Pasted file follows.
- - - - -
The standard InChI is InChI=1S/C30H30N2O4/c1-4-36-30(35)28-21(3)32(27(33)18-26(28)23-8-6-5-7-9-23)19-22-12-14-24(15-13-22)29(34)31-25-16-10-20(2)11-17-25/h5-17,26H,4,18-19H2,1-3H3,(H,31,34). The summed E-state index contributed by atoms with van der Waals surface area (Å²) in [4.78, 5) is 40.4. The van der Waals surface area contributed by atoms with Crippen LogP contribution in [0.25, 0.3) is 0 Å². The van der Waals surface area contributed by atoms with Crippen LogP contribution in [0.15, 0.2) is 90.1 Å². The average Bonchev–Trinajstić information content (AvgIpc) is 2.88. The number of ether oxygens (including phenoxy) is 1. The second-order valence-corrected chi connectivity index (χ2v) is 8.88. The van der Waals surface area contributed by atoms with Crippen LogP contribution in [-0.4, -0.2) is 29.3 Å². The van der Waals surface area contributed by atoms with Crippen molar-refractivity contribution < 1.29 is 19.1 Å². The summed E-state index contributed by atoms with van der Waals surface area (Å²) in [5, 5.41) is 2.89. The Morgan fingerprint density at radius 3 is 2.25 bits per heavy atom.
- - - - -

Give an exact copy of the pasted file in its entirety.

The standard InChI is InChI=1S/C30H30N2O4/c1-4-36-30(35)28-21(3)32(27(33)18-26(28)23-8-6-5-7-9-23)19-22-12-14-24(15-13-22)29(34)31-25-16-10-20(2)11-17-25/h5-17,26H,4,18-19H2,1-3H3,(H,31,34). The summed E-state index contributed by atoms with van der Waals surface area (Å²) in [4.78, 5) is 40.4. The van der Waals surface area contributed by atoms with Crippen LogP contribution in [0.25, 0.3) is 0 Å². The van der Waals surface area contributed by atoms with Crippen LogP contribution in [0.15, 0.2) is 90.1 Å². The average Bonchev–Trinajstić information content (AvgIpc) is 2.88. The number of ether oxygens (including phenoxy) is 1. The second-order valence-corrected chi connectivity index (χ2v) is 8.88. The van der Waals surface area contributed by atoms with Crippen LogP contribution in [-0.4, -0.2) is 29.3 Å². The van der Waals surface area contributed by atoms with Crippen molar-refractivity contribution < 1.29 is 19.1 Å². The summed E-state index contributed by atoms with van der Waals surface area (Å²) in [5, 5.41) is 2.89. The Morgan fingerprint density at radius 3 is 2.25 bits per heavy atom.